Let's set aside the fact that "extra emotion," "feeling it more," or letting something in the moment affect or alter your performance... does not constitute method acting. His comparison of himself to stage or film actors betrays how seriously he takes his "role." I don't mean to criticize him for this. The couples who hire him probably get a better wedding because of it. But there's something that feels off about it. In a post entitled "So what skills do you need for this job anyway?" the author himself states that his skills were as follows: being "white, tall, young, clean-looking." Having good Japanese pronunciation also helped. Before he started doing weddings, he was given 90 minutes of training. I doubt it was an acting workshop.

Acting? Really?
If a fake priest is an actor, then the Nigerian guys who hand out fliers promoting hip-hop venues are actors too, aren't they? I would argue that "fitting the profile" doesn't make you an actor. A model, maybe. In the end, Mike's work does require that he be able to put on a show, so as far as definitions go... I can't really say that he's not an actor. But for me, the dissonance is in his attitude. Coming from someone with such an "It is what it is," outlook on life, and from someone who subtitles his blog "I'm a fake priest," the "actor, actor, actor" stuff strikes a false chord. I'd prefer he were consistent, and call it what it is: getting paid to look the part. *
My other concerns about the blog are minor, but worth mentioning.

While promising to provide a more revealing look at the industry, some of his posts seem like they miss big opportunities for insight or information, in favor of the anecdotal.

In one post, he realizes that a couple he's officiating for are a having a shot-gun wedding (できちゃった結婚;dekichatta kekkon in Japanese). He frames the entire story as though it were a silly little faux-pas. "Oops, I should've known better than to bring up anything that might potentially threaten the seeming perfection of the day."

Maybe he could've taken a minute to mention the fact that these circumstances are actually extremely common? As of 2000, 25% of all weddings in Japan were shotgun weddings. In the case of people aged 20~25 marrying, it was HALF of all the weddings(Stats here). Mike's career spans years ("Since I was a young man," he often says). I'm sure he's noticed this, and has more to say about it than "I shouldn't have asked about it." Is it too much to expect to be able to read those kinds of posts? As of now, one could easily include that same "rather superficial" accusation in a comment on most of his posts.

And finally there's a post that stood out, more than any other, as cause to fear the future. I'll reproduce the relevant bits here:
By far the best thing about this job though was the women I met. It seemed that no matter what venue I was sent to, there would be three or four beautiful musicians and attendants at the ceremony. The wedding hall staff were also usually gorgeous.... I would be the one young, single foreign guy surrounded by a dozen beautiful Japanese women. It was a dream come true....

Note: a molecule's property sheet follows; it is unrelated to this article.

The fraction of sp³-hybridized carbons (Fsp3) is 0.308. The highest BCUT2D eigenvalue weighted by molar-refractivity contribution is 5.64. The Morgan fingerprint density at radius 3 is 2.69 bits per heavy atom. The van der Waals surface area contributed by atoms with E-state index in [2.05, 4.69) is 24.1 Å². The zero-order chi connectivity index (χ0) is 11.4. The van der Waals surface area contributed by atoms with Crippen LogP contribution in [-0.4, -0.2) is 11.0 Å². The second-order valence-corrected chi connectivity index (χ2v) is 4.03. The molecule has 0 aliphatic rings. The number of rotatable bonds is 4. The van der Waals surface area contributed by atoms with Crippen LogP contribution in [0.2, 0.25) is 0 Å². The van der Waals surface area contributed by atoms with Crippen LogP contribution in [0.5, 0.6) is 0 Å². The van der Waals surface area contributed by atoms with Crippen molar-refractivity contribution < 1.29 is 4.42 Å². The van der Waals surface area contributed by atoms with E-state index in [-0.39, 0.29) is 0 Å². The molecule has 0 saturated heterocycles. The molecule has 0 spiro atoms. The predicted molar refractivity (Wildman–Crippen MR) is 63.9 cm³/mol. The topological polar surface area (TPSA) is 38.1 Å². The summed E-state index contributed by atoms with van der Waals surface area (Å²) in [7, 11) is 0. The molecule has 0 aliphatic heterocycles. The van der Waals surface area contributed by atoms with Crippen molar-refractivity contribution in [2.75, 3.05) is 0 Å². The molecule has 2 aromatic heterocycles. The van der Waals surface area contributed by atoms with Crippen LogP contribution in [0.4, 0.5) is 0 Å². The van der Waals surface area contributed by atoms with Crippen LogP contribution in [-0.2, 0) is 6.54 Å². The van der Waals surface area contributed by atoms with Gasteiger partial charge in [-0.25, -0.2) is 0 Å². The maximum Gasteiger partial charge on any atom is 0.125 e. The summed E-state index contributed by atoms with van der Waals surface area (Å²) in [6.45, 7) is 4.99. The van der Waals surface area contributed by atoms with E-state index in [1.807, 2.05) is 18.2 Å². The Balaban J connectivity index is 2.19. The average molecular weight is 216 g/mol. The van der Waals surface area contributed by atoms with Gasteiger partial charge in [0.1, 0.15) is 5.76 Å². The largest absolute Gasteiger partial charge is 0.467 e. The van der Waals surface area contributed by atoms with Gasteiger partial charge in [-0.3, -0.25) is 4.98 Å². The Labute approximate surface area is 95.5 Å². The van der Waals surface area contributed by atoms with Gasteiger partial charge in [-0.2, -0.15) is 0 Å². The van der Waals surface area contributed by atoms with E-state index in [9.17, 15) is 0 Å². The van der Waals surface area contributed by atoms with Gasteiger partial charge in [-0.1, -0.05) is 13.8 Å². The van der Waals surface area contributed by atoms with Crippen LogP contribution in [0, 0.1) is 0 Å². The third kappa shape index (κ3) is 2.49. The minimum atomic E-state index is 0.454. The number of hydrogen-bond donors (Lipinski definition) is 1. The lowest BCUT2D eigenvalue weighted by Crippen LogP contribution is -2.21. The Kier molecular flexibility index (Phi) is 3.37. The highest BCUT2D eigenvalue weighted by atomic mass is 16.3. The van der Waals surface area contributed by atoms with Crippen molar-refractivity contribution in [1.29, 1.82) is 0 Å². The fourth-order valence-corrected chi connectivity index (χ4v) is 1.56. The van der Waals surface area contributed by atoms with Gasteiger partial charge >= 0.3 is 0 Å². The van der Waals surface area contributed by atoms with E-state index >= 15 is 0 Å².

One time I remember doing a “wedding fair”. This is a sample wedding for potential customers. The model bride was stunningly beautiful. I got the nerve up to ask her out after the fair and she said yes. We spent the next 16 hours eating, drinking and having incredible sex. She laughed when I asked her if she could get the wedding dress from the venue and wear it for me. Told me I would have to wear the pastor gown in return. Those were fun days.
I've taken out a few sentences. Otherwise, this is the ENTIRE POST. All of it. If there's a point here other than "I had sex with a model," I'm not seeing it. There are lots of Japanophile guys out there that will love this kind of stuff, of course. It will fan the already scorching flames of their "Japan: The Land of Easy Pussy" daydreams. But for me, this post is pointless, and what's worse, half-assed. If you're gonna write sex... write sex. It's what the whole post is leading up to, and yet in the end it all boils down to "We had sex. It was good." Your drinking buddies wouldn't even enjoy hearing you brag about it like that.

Mike's twitter feed ( @fakepriestinjap ) boasts "More salicious (sic) [posts] to come with time." If this is the case, here's my unsolicited two: Make sure you're writing about sex for a reason other than... to tell us you had sex. And even if you can't do that, make it interesting enough that we forgive you for it.

In any case, I'm subscribing to his site and following on Twitter. I'm very interested to see where he's going with this, and hope that in time, we'll get to see a little more substance, and a little less "I don't think ring bears are cute." After all, to my knowledge, there's no one else out there blogging about this. Here's hoping Mike Big Island capitalizes on it.

* Post Publication Edit:
A new post is up on "On the Virgin Road" partially in response to my criticism of the use of the term "actor" via Twitter...  He writes:
And as to being an “actor”: well, when filing out my tax papers last year I noticed it said “haiyu” (俳優)。So for legal purposes, I’m an “actor”. Fair enough, I can live with that."
I can live with that too.